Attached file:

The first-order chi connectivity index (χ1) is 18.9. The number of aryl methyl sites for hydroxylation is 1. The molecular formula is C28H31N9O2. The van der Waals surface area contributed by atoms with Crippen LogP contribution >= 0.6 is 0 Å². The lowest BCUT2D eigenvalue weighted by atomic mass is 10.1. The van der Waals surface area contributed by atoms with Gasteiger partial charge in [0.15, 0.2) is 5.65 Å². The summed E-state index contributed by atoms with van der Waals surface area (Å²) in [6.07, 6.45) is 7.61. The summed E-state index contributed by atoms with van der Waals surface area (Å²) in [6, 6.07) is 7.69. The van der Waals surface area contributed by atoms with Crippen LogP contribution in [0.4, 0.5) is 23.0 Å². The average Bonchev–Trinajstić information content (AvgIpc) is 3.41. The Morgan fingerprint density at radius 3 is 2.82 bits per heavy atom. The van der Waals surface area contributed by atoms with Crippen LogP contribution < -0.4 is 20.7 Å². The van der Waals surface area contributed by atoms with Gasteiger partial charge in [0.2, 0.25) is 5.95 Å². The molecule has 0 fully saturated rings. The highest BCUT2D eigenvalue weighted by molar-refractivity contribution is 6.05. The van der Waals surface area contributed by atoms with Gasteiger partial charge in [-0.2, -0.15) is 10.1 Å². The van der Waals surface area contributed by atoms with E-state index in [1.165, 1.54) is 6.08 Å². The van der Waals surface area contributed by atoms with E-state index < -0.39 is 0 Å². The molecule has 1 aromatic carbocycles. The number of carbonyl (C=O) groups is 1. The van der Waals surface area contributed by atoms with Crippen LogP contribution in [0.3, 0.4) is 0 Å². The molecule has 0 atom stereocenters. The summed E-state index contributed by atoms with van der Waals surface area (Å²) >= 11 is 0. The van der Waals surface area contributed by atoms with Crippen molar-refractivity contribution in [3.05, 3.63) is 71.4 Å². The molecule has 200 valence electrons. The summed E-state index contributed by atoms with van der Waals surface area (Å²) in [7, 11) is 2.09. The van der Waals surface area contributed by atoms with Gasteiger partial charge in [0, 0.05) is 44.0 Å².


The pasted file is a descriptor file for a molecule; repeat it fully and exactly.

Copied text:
The first-order chi connectivity index (χ1) is 18.9. The number of aryl methyl sites for hydroxylation is 1. The molecular formula is C28H31N9O2. The van der Waals surface area contributed by atoms with Crippen LogP contribution >= 0.6 is 0 Å². The lowest BCUT2D eigenvalue weighted by atomic mass is 10.1. The van der Waals surface area contributed by atoms with Gasteiger partial charge in [0.15, 0.2) is 5.65 Å². The summed E-state index contributed by atoms with van der Waals surface area (Å²) in [6.07, 6.45) is 7.61. The summed E-state index contributed by atoms with van der Waals surface area (Å²) in [6, 6.07) is 7.69. The van der Waals surface area contributed by atoms with Crippen LogP contribution in [0.4, 0.5) is 23.0 Å². The average Bonchev–Trinajstić information content (AvgIpc) is 3.41. The Morgan fingerprint density at radius 3 is 2.82 bits per heavy atom. The van der Waals surface area contributed by atoms with Crippen LogP contribution < -0.4 is 20.7 Å². The van der Waals surface area contributed by atoms with Gasteiger partial charge in [0.2, 0.25) is 5.95 Å². The molecule has 0 fully saturated rings. The highest BCUT2D eigenvalue weighted by molar-refractivity contribution is 6.05. The van der Waals surface area contributed by atoms with Gasteiger partial charge in [-0.2, -0.15) is 10.1 Å². The van der Waals surface area contributed by atoms with E-state index in [1.165, 1.54) is 6.08 Å². The van der Waals surface area contributed by atoms with E-state index < -0.39 is 0 Å². The molecule has 1 aromatic carbocycles. The number of carbonyl (C=O) groups is 1. The van der Waals surface area contributed by atoms with Crippen LogP contribution in [0.3, 0.4) is 0 Å². The molecule has 0 atom stereocenters. The summed E-state index contributed by atoms with van der Waals surface area (Å²) >= 11 is 0. The van der Waals surface area contributed by atoms with Crippen molar-refractivity contribution in [3.05, 3.63) is 71.4 Å². The molecule has 200 valence electrons. The summed E-state index contributed by atoms with van der Waals surface area (Å²) in [7, 11) is 2.09. The van der Waals surface area contributed by atoms with Gasteiger partial charge in [0, 0.05) is 44.0 Å².